Friday, 9 November 2012

Walking from HorsHGoudhurst to Horsmoden in Kent

Horsmoden Church

Having viewed Goudhurst  church head west along Church Road. You will pass Weeks Tea Rooms on your right. At the crossroads turn right along North Road, the B2079. After about 200 yards turn left up the narrow Bird Lane. This ends in a T-junction.

2) Turn left along Lidwells Lane. Follow this narrow lane as it twists down the hill to cross the River Teise beyond Trottenden Farm.

The Teise was subjected to a huge amount of landscapeing and drainage works in the 1950s. This included the removal of mills, the introduction of weirs and the cutting off of many meanders. This led to a drastic change in the meadows, which were drained so that they became drier and less prone to flooding. The inevitable result was that the river became much less attractive to wildlife while heavy rains resulted in water gushing down the straighter, deeper riverbed to cause water levels to rise much quicker in the Medway, into which the Teise empties. The results of some of this work can be seen from the bridge as you cross the river.

3) At a crossroads turn left along a narrow lane that leads to a second crossroads. Turn left to reach Horsmoden Church.

Compared to the violent history of St Mary’s, this church of St Margaret has had a very quiet life. It was built in the 1320s by the wealthy vicar, Henry de Grofhurst. His memorial brass still lies in the chancel floor. Also buried here is John Read (1760-1847), a local man and keen gardener who achieved fame by inventing a stomach pump that could empty a person’s stomach of suspect food or drink both painlessly and harmlessly.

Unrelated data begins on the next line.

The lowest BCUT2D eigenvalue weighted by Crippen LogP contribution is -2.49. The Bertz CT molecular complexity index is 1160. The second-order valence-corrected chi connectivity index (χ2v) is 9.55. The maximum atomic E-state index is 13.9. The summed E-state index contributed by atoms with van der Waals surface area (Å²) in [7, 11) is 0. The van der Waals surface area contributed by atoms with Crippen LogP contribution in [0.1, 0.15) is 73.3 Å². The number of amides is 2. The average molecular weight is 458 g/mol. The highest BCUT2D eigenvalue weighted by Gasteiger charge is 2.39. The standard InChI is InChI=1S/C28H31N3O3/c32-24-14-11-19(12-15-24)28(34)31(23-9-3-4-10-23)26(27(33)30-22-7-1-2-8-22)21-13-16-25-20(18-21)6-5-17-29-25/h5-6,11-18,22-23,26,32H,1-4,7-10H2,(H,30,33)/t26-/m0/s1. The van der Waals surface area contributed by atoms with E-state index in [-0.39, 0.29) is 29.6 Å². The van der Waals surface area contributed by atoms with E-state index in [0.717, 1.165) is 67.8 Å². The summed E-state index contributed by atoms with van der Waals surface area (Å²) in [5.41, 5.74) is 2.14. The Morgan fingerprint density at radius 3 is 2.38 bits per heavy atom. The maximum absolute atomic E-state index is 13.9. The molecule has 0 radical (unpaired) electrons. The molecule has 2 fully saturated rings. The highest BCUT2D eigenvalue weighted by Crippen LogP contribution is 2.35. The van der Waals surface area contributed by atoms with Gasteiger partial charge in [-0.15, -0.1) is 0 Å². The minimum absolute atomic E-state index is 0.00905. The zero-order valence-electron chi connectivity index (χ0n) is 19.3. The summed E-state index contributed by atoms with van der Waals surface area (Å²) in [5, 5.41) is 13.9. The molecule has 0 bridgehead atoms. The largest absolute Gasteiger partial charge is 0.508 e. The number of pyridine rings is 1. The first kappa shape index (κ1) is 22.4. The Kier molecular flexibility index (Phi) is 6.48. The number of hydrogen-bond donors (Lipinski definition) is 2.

The only puzzle about the church is why it stands here on a gentle slope above the Teise, not in the village itself a mile to the north. According to local legend, the village used to be clustered around the church, but when the Black Death struck the survivors abandoned the pestilential site and moved north, returning only to worship God.

Archaeologists have confirmed that the medieval village was around the church, but unfortunately for the tale the new village did not form until about 150 years after the Black Death. Perhaps there was something about the little valley where the village now stands that was simply more attractive. There is a spring of pure, sweet water for a start.

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